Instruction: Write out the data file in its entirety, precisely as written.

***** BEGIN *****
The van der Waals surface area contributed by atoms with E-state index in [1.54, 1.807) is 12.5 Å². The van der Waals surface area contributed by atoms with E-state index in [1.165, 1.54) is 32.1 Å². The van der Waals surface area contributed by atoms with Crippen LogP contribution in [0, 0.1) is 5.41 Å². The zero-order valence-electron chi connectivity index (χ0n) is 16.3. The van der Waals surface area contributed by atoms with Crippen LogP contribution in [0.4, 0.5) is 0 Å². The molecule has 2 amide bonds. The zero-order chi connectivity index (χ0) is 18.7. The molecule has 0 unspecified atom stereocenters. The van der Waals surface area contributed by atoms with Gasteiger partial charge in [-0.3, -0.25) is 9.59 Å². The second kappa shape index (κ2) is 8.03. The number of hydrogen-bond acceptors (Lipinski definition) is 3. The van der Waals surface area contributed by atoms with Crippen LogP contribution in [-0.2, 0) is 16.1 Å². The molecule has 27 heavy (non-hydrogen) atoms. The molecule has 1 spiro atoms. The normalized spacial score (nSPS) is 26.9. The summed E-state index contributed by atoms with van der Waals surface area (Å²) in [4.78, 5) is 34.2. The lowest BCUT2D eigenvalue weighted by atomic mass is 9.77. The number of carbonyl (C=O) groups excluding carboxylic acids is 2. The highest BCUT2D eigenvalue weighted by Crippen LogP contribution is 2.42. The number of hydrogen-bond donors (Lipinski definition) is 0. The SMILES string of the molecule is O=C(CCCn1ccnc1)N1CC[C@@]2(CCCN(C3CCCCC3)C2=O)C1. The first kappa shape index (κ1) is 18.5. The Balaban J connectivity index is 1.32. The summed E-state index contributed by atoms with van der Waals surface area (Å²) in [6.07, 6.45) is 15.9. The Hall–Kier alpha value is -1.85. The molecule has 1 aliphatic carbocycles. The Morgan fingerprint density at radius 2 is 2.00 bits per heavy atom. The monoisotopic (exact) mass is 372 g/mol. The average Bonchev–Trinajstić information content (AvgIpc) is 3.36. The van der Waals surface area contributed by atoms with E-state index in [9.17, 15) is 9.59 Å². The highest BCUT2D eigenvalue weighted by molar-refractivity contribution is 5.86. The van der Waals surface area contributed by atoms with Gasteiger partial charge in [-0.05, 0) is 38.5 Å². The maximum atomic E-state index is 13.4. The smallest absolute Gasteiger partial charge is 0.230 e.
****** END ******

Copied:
The van der Waals surface area contributed by atoms with E-state index in [1.54, 1.807) is 12.5 Å². The van der Waals surface area contributed by atoms with E-state index in [1.165, 1.54) is 32.1 Å². The van der Waals surface area contributed by atoms with Crippen LogP contribution in [0, 0.1) is 5.41 Å². The zero-order valence-electron chi connectivity index (χ0n) is 16.3. The van der Waals surface area contributed by atoms with Crippen LogP contribution in [0.4, 0.5) is 0 Å². The molecule has 2 amide bonds. The zero-order chi connectivity index (χ0) is 18.7. The molecule has 0 unspecified atom stereocenters. The van der Waals surface area contributed by atoms with Gasteiger partial charge in [-0.3, -0.25) is 9.59 Å². The second kappa shape index (κ2) is 8.03. The number of hydrogen-bond acceptors (Lipinski definition) is 3. The van der Waals surface area contributed by atoms with Crippen LogP contribution in [-0.2, 0) is 16.1 Å². The molecule has 27 heavy (non-hydrogen) atoms. The molecule has 1 spiro atoms. The normalized spacial score (nSPS) is 26.9. The summed E-state index contributed by atoms with van der Waals surface area (Å²) in [4.78, 5) is 34.2. The lowest BCUT2D eigenvalue weighted by atomic mass is 9.77. The number of carbonyl (C=O) groups excluding carboxylic acids is 2. The highest BCUT2D eigenvalue weighted by Crippen LogP contribution is 2.42. The number of hydrogen-bond donors (Lipinski definition) is 0. The SMILES string of the molecule is O=C(CCCn1ccnc1)N1CC[C@@]2(CCCN(C3CCCCC3)C2=O)C1. The first kappa shape index (κ1) is 18.5. The Balaban J connectivity index is 1.32. The summed E-state index contributed by atoms with van der Waals surface area (Å²) in [6.07, 6.45) is 15.9. The Hall–Kier alpha value is -1.85. The molecule has 1 aliphatic carbocycles. The Morgan fingerprint density at radius 2 is 2.00 bits per heavy atom. The monoisotopic (exact) mass is 372 g/mol. The average Bonchev–Trinajstić information content (AvgIpc) is 3.36. The van der Waals surface area contributed by atoms with E-state index in [9.17, 15) is 9.59 Å². The highest BCUT2D eigenvalue weighted by molar-refractivity contribution is 5.86. The van der Waals surface area contributed by atoms with Gasteiger partial charge in [-0.05, 0) is 38.5 Å². The maximum atomic E-state index is 13.4. The smallest absolute Gasteiger partial charge is 0.230 e.